3.2.2 Declarative versus Procedural Knowledge
A second important distinction in the study of memory is between declarative and procedural knowledge. Declarative knowledge is knowledge about facts and things, knowledge that something is the case. In contrast, procedural knowledge is knowledge about how to perform certain cognitive activities, such as reasoning, decision making, and problem solving.
One important use for the declarative‑procedural distinction is to describe the kinds of learning students may achieve. A novice student in a teacher education program, for instance, may memorize principles of classroom management (e.g., "Allow students to make value judgments.") as declarative knowledge, but he may have little or no notion of how these principles actually would be used in effective teaching (procedural knowledge).
Although it has not been described with the terms declarative knowledge and procedural knowledge, the declarative‑procedural distinction has been implicit in the work of a number of learning theorists‑for instance, in the work of Benjamin Bloom and his associates. In Bloom's analysis, for instance, a contrast was drawn between lower levels of learning (i.e., knowledge, comprehension), in which facts, concepts, and rules are learned and understood, and "higher‑order" learning (i.e., application, analysis, synthesis, and evaluation), in which knowledge is used as part of higher level cognitive processes.
Of course, not all procedural knowledge is "higher‑order" knowledge based on more fundamental declarative knowledge. Procedural knowledge can be quite simple and only implicitly linked with declarative knowledge. A young child, for instance, who remembers how to unlatch the door, turn off a faucet, brush her teeth, and open a book, is showing her recall of procedural knowledge.
Also, procedural knowledge often is "automated" we often begin "doing" without any apparent conscious attention to what we are doing or why we are doing it. In a lecture class at a university, for example, most students will enter the class, find a seat, take out a notebook, and begin taking notes with little or no conscious attention to the task. Similarly, as we read, decoding words and comprehending the meaning of what we are reading ordinarily occurs quite automatically. Sometimes, however, our searches of declarative knowledge come at least partially under conscious control. ("Who is the author of Hamlet?")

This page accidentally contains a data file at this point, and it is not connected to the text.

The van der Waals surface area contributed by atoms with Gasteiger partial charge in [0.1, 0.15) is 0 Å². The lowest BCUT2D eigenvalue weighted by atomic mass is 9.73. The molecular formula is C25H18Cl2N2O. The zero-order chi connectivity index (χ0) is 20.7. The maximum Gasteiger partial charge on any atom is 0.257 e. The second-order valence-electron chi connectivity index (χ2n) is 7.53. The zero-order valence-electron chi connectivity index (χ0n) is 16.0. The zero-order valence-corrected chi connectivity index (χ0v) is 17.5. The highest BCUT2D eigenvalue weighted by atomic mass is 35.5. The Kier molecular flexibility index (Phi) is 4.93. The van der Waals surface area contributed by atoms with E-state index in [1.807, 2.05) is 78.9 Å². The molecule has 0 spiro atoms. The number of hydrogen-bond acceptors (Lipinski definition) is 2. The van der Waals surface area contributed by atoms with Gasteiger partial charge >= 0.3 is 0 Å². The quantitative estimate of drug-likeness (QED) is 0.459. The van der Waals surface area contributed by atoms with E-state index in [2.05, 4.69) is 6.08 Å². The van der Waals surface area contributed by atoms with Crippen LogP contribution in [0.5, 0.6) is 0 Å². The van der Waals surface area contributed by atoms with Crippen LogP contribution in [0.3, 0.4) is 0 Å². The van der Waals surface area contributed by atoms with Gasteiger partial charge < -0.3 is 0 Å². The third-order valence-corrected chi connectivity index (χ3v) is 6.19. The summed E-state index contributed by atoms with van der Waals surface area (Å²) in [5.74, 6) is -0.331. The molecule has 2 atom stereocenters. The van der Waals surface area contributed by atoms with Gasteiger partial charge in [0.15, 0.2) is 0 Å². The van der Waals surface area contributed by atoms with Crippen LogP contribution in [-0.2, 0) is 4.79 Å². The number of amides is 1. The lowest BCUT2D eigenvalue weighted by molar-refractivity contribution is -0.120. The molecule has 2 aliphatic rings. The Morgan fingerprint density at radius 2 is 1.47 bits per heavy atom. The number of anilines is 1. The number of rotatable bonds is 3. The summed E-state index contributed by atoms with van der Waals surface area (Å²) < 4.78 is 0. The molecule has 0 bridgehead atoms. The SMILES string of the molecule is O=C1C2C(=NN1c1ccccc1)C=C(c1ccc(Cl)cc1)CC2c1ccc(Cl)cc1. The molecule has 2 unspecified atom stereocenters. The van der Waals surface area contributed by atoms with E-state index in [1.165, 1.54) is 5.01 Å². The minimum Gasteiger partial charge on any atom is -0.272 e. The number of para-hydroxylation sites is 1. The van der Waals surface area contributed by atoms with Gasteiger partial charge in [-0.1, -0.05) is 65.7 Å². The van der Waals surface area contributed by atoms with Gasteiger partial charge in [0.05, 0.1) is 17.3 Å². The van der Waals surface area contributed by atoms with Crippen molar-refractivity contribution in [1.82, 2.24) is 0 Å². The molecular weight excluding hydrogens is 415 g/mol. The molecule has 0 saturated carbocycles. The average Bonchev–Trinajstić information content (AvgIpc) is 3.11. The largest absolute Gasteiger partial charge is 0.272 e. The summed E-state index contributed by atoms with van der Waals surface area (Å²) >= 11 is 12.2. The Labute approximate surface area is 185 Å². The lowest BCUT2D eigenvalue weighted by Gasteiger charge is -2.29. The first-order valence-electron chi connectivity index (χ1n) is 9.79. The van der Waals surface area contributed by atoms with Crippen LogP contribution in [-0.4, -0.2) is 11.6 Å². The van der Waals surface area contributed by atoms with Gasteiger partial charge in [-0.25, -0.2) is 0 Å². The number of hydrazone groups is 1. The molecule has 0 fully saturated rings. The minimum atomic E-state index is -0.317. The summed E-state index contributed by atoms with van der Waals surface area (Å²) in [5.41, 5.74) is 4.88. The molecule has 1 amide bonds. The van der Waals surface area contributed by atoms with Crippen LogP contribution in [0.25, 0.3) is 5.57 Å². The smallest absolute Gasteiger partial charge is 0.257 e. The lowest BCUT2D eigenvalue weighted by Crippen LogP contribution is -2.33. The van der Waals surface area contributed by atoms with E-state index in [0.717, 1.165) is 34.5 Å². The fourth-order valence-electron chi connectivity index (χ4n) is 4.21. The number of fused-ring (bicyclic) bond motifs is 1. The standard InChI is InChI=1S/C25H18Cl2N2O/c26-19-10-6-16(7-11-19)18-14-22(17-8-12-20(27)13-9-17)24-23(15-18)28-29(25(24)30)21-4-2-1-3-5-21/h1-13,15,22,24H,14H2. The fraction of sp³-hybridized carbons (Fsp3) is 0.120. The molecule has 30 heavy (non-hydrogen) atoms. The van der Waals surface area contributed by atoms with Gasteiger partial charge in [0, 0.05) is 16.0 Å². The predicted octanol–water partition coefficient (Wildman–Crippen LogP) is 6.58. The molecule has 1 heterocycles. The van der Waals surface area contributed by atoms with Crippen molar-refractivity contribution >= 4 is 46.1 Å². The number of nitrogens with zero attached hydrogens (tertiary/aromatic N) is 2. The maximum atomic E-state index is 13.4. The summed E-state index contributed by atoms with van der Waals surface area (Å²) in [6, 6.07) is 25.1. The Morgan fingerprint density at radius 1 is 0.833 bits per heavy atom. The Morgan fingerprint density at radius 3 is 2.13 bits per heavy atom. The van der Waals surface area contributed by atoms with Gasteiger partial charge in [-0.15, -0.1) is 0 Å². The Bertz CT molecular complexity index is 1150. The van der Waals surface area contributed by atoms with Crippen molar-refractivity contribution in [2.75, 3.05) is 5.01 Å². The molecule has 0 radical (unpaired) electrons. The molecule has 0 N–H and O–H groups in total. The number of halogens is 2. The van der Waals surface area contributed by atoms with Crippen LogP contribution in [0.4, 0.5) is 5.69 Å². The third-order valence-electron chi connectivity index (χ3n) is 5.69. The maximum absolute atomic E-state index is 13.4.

In most learning, of course, there is interplay between declarative and procedural knowledge. A concert pianist learning a new song by Domenico Scarlatti, for instance, may search her memory for declarative knowledge about that composer's preferred method of executing certain embellishments such as the appoggiatura, mordent, and trill‑declarative knowledge that will be utilized in the development of procedural knowledge. Conversely, procedural knowledge has undeniable impact on declarative knowledge. Like most experts, our pianist has procedural knowledge about how she best recalls information about composers and their works and will search her declarative knowledge accordingly. Yet another cluster of procedural knowledge‑her skills in performing‑enhances and gives substance to the declarative knowledge she possesses (e.g., "Scarlatti intended for the mordents to be played according to the basic tempo of the passage. That would mean that they should be thirty‑second notes here.")
In most school learning, similarly, there will be goals for the acquisition of both declarative and procedural knowledge. One important goal of education is the development of relatively large, stable, and interrelated sets of declarative knowledge. As educators, we expect students will be "knowledgeable". At the same time, however, we place a considerable premium on knowing "how to." For the practitioner, usable knowledge is critical. Especially in applied programs such as journalism, architecture, teaching, management business, and medicine, procedural knowledge is an important outcome of the educational process.